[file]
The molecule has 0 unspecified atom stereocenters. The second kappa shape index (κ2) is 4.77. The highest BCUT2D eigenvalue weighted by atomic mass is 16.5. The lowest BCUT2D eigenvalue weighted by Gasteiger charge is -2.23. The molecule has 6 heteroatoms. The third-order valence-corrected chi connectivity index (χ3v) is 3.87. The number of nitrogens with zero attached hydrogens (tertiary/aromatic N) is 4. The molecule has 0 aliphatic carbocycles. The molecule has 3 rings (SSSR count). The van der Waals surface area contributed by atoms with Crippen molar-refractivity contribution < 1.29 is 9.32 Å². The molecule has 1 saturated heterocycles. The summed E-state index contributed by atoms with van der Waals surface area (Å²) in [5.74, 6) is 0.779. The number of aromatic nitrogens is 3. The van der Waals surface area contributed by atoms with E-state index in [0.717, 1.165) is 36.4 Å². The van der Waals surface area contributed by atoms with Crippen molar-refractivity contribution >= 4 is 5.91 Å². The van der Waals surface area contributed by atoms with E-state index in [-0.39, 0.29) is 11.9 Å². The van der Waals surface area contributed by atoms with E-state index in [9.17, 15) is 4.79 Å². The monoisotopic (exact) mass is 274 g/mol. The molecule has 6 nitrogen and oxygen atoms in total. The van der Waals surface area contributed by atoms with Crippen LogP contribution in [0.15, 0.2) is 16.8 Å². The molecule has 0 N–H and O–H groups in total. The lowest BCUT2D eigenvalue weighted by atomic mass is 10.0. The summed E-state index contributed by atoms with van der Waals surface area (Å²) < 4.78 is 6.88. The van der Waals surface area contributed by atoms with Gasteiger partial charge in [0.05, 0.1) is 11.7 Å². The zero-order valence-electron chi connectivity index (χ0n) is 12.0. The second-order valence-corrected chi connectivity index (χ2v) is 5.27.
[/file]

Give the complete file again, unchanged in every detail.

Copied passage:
The molecule has 0 unspecified atom stereocenters. The second kappa shape index (κ2) is 4.77. The highest BCUT2D eigenvalue weighted by atomic mass is 16.5. The lowest BCUT2D eigenvalue weighted by Gasteiger charge is -2.23. The molecule has 6 heteroatoms. The third-order valence-corrected chi connectivity index (χ3v) is 3.87. The number of nitrogens with zero attached hydrogens (tertiary/aromatic N) is 4. The molecule has 0 aliphatic carbocycles. The molecule has 3 rings (SSSR count). The van der Waals surface area contributed by atoms with Crippen molar-refractivity contribution < 1.29 is 9.32 Å². The molecule has 1 saturated heterocycles. The summed E-state index contributed by atoms with van der Waals surface area (Å²) in [5.74, 6) is 0.779. The number of aromatic nitrogens is 3. The van der Waals surface area contributed by atoms with E-state index in [0.717, 1.165) is 36.4 Å². The van der Waals surface area contributed by atoms with Crippen molar-refractivity contribution >= 4 is 5.91 Å². The van der Waals surface area contributed by atoms with E-state index in [-0.39, 0.29) is 11.9 Å². The van der Waals surface area contributed by atoms with E-state index in [9.17, 15) is 4.79 Å². The monoisotopic (exact) mass is 274 g/mol. The molecule has 6 nitrogen and oxygen atoms in total. The van der Waals surface area contributed by atoms with Crippen LogP contribution in [0.15, 0.2) is 16.8 Å². The molecule has 0 N–H and O–H groups in total. The lowest BCUT2D eigenvalue weighted by atomic mass is 10.0. The summed E-state index contributed by atoms with van der Waals surface area (Å²) < 4.78 is 6.88. The van der Waals surface area contributed by atoms with Gasteiger partial charge in [0.05, 0.1) is 11.7 Å². The zero-order valence-electron chi connectivity index (χ0n) is 12.0. The second-order valence-corrected chi connectivity index (χ2v) is 5.27.